Milwaukee Called Slow In Fixing Police Handling Of The Mentally Ill

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In the 11 months since the death of a man named Dontre Hamilton at police hands, Milwaukee police have intensified efforts to improve dealings with people with mental illness. Mental health advocates tell the Milwaukee Journal Sentinel that Milwaukee County officials have a long way to go to catch up with best practices from other cities. Milwaukee will train every officer in crisis intervention skills by the end of 2017. In the meantime, advocates say police and mental health administrators have not been aggressive enough despite early success in pairing police officers with mental health professionals.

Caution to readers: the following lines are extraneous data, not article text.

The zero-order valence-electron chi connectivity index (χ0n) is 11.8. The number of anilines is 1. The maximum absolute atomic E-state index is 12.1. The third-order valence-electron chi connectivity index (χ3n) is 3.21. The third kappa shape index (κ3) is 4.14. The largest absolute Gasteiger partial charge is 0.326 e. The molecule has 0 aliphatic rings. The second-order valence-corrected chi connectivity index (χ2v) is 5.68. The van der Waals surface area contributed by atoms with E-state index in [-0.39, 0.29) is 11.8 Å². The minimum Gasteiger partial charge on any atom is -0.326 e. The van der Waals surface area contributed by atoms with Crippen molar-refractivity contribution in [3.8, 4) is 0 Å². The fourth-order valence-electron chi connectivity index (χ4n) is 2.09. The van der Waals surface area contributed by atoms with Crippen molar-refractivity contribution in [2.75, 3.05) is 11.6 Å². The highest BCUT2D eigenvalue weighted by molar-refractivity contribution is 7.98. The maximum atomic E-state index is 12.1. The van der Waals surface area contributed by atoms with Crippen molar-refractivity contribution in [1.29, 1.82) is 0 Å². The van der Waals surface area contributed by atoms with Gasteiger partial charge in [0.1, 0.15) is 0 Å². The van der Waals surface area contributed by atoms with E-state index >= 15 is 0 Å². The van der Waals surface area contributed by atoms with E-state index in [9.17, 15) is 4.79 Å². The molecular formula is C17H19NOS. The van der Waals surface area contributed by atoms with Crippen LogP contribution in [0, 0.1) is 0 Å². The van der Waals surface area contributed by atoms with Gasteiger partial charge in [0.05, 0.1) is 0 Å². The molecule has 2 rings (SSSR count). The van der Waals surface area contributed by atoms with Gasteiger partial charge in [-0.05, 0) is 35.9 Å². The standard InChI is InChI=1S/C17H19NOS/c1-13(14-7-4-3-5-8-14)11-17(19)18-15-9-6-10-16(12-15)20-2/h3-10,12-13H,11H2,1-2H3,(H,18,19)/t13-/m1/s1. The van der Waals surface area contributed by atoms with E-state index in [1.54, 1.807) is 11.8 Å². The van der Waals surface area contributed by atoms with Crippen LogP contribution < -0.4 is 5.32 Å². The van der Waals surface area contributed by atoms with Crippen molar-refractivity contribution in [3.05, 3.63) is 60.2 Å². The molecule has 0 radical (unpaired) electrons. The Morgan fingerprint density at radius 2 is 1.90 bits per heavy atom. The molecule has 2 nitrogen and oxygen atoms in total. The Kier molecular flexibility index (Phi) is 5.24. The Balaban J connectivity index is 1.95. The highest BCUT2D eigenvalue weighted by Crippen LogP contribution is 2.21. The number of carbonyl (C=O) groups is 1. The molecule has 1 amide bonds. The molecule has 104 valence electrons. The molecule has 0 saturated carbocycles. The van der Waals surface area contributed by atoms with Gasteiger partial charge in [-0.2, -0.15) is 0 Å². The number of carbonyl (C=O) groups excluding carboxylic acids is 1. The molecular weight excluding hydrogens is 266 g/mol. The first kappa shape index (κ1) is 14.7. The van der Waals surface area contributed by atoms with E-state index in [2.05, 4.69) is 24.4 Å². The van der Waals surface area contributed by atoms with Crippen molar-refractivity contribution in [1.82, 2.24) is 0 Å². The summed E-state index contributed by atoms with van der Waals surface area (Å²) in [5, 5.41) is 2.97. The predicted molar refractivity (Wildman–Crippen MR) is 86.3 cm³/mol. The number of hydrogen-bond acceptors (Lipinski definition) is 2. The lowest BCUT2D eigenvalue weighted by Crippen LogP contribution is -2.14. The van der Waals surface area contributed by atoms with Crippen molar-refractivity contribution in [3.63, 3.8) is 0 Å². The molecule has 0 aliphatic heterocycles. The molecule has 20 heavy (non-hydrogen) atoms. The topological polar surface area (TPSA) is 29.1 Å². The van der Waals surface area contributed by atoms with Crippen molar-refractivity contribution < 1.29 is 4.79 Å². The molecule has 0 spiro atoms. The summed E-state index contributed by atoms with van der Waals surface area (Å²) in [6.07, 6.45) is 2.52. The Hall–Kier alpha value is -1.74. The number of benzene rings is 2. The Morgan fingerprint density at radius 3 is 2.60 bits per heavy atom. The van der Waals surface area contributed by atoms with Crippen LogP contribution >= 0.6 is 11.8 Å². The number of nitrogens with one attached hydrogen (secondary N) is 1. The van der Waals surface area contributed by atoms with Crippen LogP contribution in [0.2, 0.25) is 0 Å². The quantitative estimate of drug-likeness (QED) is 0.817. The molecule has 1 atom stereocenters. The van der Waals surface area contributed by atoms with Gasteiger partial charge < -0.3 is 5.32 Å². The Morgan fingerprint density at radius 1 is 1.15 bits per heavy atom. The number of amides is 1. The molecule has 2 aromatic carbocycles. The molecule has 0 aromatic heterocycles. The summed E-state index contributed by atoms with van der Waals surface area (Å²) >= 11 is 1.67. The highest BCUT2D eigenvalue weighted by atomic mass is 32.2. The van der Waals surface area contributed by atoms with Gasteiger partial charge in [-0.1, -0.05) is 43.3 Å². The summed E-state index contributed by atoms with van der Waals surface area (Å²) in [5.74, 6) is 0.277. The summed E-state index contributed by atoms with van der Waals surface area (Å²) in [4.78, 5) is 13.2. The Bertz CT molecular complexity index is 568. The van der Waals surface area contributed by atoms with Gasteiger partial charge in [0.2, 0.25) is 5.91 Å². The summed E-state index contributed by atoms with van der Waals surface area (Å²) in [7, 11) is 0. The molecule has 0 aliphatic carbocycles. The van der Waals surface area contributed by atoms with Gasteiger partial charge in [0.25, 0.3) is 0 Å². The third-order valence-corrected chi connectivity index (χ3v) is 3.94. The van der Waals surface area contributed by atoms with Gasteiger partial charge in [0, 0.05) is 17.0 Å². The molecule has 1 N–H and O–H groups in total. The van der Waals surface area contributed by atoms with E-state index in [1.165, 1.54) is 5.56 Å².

There are just two teams that match an officer and mental health worker to respond to the most intense cases. The teams are not available on weekends, early mornings or after midnight, times when incidents with troubled people often occur. County officials have called this collaboration “hugely successful,” but Sister Rose Stietz, a member of the Milwaukee Inner-city Congregations Allied for Hope, says Milwaukee can do much better. She and others have been advocating for police to add more teams. “They could be doing so much more,” Stietz said. “But there is no urgency.”

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